Review by Frank Plowright
Romano Scarpa is little known to English language comic readers, but due to his long career working on Disney titles in Europe he has a formidable reputation, primarily for his Mickey Mouse and Uncle Scrooge stories. Enter his name in Amazon Italy’s search engine and over 2000 results come up, including hardover box sets and collections of his work anthologised by year. In English a small selection of his inventive strips have been translated for comics, but never collected in book form.
In addition to producing comics, Scarpa also had periods working in animation, enormously influenced at a young age by Disney’s Snow White and the Seven Dwarves, and these four stories showcase that love. As he did with the worlds of Mickey Mouse and Uncle Scrooge, Scarpa isn’t afraid to make additions and modifications. His seven dwarves are brothers, and the wicked Queen, restored from her demise in the film, is named Grimhilde, beholden for her powers to an ancient witch.
Scarpa produced these stories in the 1940s, and ‘Menace of the Witch’s Ruby’ matches the tone of the original Snow White animation by having moments of dark desperation contrasting the joyful antics of the seven dwarves. Thereafter the mood is lighter. Scarpa’s cartooning is superb, busy, detailed, and brightly coloured, calculated to delight any child who reads it. He supplies animation style slapstick jokes, but very concisely, having a masterful sense of how to compact the action. He’s equally good at plotting, introducing the limitations that will later play a part early, and working well with an environment where magic is commonplace, but there are restrictions to ensure the stories have some tension.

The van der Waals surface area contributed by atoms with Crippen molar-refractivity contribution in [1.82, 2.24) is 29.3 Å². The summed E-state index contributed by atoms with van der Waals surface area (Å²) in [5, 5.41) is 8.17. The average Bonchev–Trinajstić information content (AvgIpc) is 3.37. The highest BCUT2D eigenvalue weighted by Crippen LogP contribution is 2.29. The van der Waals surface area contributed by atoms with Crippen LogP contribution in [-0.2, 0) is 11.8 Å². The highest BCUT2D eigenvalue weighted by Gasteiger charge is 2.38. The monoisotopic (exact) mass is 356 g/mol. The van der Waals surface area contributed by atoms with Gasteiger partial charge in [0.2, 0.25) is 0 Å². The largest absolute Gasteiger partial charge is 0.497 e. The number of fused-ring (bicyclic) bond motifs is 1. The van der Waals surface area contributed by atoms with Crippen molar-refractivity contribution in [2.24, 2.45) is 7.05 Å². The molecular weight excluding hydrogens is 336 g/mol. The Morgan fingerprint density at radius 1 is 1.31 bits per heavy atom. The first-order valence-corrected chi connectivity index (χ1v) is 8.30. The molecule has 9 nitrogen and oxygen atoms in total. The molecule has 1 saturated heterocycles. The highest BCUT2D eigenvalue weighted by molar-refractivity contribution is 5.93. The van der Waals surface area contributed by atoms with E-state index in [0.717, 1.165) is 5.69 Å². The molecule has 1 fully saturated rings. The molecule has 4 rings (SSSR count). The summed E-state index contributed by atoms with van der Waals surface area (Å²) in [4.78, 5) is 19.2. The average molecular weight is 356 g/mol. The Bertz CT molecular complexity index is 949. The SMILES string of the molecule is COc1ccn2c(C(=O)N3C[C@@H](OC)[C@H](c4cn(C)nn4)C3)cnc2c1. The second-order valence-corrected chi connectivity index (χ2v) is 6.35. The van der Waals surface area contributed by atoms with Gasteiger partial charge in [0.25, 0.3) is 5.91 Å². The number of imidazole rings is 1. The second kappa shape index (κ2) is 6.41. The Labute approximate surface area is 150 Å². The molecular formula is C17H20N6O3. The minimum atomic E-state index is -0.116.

He’s not shy about mixing in characters from other Disney films, common to European material. A parrot similar to Pepito from the 1943 Donald Duck animation Saludos Amigos plays a pivotal role as Dopey’s friend in ‘Menace of the Witch’s Ruby’, while Jiminy Cricket from Pinocchio features in ‘The Seven Dwarves and the Throne of Diamonds’, offering himself to Grimhilde as her official conscience. Dopey seems to resonate, as both Scarpa and Guido Martina give him heroic roles in the stories they write, and it’s interesting how Snow White is very much a passive character. She’s tormented and captured while playing second fiddle to the Queen and the Dwarves and assorted guest stars. She has a slightly larger role in ‘The Secret of the Eighth Dwarf’. Her friends’ heads turned by the return of their brother, now rich and successful, and, again, only Dopey considers something may be wrong.
This is a wonderful, timeless collection that any young child should enjoy, and will provide equal pleasure for the adult reading it to them.